The S.S. Empress on Northumberland Strait

It was an appalling loss. The fire which swept through the waterfront of Saint John New Brunswick on 22 June 1931 caused an estimated $10 million in damage. The entire west side waterfront was destroyed. The losses included 17 freight sheds, the immigration shed, the harbour pilot-boat, a number of fishing schooners, over 100 railway cars, two lives, a fire truck, several houses and a former Northumberland Strait steamer – the S.S. Empress.

Empress 4

The Empress had been built for the Charlottetown Steam Navigation Company in 1906 at the Neptune Works of Swan, Hunter & Wigham Richardson in Newcastle-upon-Tyne.  At 215 feet in length and 34 feet in breadth she was the largest steamship that the company ever owned. Rated at 1342 tons and with a capacity of 500 passengers she more than met the Island company’s needs.

Empress 2With the development of efficient railway systems in the maritimes the transportation patterns of Prince Edward Island changed. The shortest crossing was from Summerside to Pointe du Chene in New Brunswick rather than the longer Charlottetown to Pictou route. With the opening of the European and North American Railway  service from Moncton to Shediac and its eventual extension to Saint John and linking with the Intercolonial Railway connecting the area with Ontario and Quebec it was the preferred route for travellers heading west and south. At Saint John there were links to cross-border railways as well as a speedy steamer service to Boston.  The Empress was built to serve this daytime short route and there were only a few private staterooms provided. Passengers were accommodated in a large deckhouse on the awning deck which also contained a Post Office, Ticket Office, Captain’s room and a large saloon. A special ladies cabin as well as a cozy smoking room completed the facilities.  Ample ventilation and steam heating gave a measure of comfort in the variable conditions of the passage. The propulsion was provided by twin screw triple expansion engines with two large boilers.

ssempress

Empress002The launch of the steamer was on 7 April 1906 and there was a considerable degree of interest in how long it would be before the fit-out and passage across the Atlantic would take. The general merchants Beer and Goff capitalized on this interest by a contest which offered  a prize if free tea to the person guessing nearest to the time it would take the Empress to get from England to Prince Edward Island.  The only catch was that you had to buy at least a pound of “Island Blend Tea” to make your guess.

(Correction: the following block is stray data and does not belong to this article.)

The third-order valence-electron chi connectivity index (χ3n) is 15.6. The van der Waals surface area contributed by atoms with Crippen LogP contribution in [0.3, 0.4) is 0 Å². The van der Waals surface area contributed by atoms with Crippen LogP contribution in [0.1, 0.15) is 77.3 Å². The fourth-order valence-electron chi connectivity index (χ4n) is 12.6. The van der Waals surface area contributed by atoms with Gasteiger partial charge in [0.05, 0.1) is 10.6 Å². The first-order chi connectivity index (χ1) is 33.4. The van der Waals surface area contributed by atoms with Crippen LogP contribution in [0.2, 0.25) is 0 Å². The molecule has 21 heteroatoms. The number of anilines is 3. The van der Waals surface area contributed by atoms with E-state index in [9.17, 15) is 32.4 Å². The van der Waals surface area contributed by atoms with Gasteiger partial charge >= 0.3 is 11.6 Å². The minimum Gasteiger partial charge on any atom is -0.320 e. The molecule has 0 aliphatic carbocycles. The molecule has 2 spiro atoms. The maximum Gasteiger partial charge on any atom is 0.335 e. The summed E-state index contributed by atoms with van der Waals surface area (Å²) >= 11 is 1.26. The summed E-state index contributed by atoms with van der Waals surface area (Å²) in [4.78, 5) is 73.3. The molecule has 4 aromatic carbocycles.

By all accounts (or by lack of accounts to the contrary) the S.S. Empress served on the route without incident for ten years.  It was mostly on the Pointe du Chene route but she also travelled from Charlottetown to Pictou when the Northumberland was unavailable because of maintenance.

Empress 6The Empress was the first of the Charlottetown Steam Navigation ships to be directly  effected by the “continuous steam communication” which would be provided by the Canadian Government rail-car ferry S.S.Prince Edward Island.  Even before the port facilities at Port Borden and Cape Tormentine  it was obvious that the subsidies which had kept the Steam Navigation Company alive, if not profitable, would either be reduced or disappear completely once the government-operated service began and the Company officials began looking for buyers for their ships.

Empress 5 The Canadian Pacific Railway ran a service from Saint John New Brunswick to Digby Nova Scotia connecting with their Dominion Atlantic Railway running from Halifax to Yarmouth. In 1916 they purchased the S.S. Empress to replace the aging steamer Yarmouth and after minor modifications placed the Empress on the Bay of Fundy route.

Interior of Empress while on the Digby run  ca. 1925

Interior of Empress while on the Digby run ca. 1925

Fifteen years later it may have been simply bad luck that she was tied to the Saint John wharf when the fire broke out. The CPR had commissioned a new boat for the route, the S.S. Princess Helene in 1930. She was larger than the Empress and  in keeping with changing transportation needs, was fitted out to carry up to fifty automobiles.  The Empress was tied to the Saint John wharf awaiting a decision as to her fate.

The Empress’s passenger accommodation and engines were destroyed in the fire but she was not sunk. She was sold to the Dominion Coal Company in 1934 and registered as a hulk before she disappeared from the record, probably broken up for scrap.

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5 thoughts on “The S.S. Empress on Northumberland Strait

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